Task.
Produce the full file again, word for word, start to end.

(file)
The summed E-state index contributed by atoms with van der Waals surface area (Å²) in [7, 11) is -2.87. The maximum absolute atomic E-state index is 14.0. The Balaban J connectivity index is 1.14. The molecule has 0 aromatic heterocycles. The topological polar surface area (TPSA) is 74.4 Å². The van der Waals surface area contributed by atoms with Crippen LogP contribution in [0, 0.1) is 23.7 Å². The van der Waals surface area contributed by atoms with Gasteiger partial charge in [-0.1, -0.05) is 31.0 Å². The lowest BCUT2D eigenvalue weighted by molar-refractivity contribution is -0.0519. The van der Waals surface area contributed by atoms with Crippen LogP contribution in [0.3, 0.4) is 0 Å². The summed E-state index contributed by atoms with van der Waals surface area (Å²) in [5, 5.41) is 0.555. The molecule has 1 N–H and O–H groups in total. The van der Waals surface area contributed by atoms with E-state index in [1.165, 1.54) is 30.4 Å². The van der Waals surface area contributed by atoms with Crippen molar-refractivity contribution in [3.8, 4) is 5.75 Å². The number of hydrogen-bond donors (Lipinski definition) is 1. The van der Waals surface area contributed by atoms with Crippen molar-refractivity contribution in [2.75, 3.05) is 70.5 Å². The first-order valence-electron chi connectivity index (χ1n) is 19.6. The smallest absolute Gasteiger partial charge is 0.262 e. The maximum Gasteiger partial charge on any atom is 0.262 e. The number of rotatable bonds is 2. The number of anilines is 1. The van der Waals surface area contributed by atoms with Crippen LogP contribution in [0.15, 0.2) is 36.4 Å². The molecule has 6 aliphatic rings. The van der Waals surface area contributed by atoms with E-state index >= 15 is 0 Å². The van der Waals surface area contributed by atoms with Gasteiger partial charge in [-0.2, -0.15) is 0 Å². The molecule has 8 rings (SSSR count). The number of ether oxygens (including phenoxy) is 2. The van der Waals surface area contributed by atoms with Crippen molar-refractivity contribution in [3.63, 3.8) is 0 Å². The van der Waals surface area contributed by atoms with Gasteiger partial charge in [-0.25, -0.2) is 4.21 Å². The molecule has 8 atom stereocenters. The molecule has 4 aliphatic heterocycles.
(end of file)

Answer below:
The summed E-state index contributed by atoms with van der Waals surface area (Å²) in [7, 11) is -2.87. The maximum absolute atomic E-state index is 14.0. The Balaban J connectivity index is 1.14. The molecule has 0 aromatic heterocycles. The topological polar surface area (TPSA) is 74.4 Å². The van der Waals surface area contributed by atoms with Crippen LogP contribution in [0, 0.1) is 23.7 Å². The van der Waals surface area contributed by atoms with Gasteiger partial charge in [-0.1, -0.05) is 31.0 Å². The lowest BCUT2D eigenvalue weighted by molar-refractivity contribution is -0.0519. The van der Waals surface area contributed by atoms with Crippen LogP contribution in [0.3, 0.4) is 0 Å². The summed E-state index contributed by atoms with van der Waals surface area (Å²) in [5, 5.41) is 0.555. The molecule has 1 N–H and O–H groups in total. The van der Waals surface area contributed by atoms with E-state index in [1.165, 1.54) is 30.4 Å². The van der Waals surface area contributed by atoms with Crippen molar-refractivity contribution in [3.8, 4) is 5.75 Å². The number of hydrogen-bond donors (Lipinski definition) is 1. The van der Waals surface area contributed by atoms with Crippen molar-refractivity contribution in [2.75, 3.05) is 70.5 Å². The first-order valence-electron chi connectivity index (χ1n) is 19.6. The smallest absolute Gasteiger partial charge is 0.262 e. The maximum Gasteiger partial charge on any atom is 0.262 e. The number of rotatable bonds is 2. The number of anilines is 1. The van der Waals surface area contributed by atoms with Crippen LogP contribution in [0.15, 0.2) is 36.4 Å². The molecule has 6 aliphatic rings. The van der Waals surface area contributed by atoms with E-state index >= 15 is 0 Å². The van der Waals surface area contributed by atoms with Gasteiger partial charge in [-0.2, -0.15) is 0 Å². The molecule has 8 rings (SSSR count). The number of ether oxygens (including phenoxy) is 2. The van der Waals surface area contributed by atoms with Crippen molar-refractivity contribution in [3.63, 3.8) is 0 Å². The van der Waals surface area contributed by atoms with Gasteiger partial charge in [-0.25, -0.2) is 4.21 Å². The molecule has 8 atom stereocenters. The molecule has 4 aliphatic heterocycles.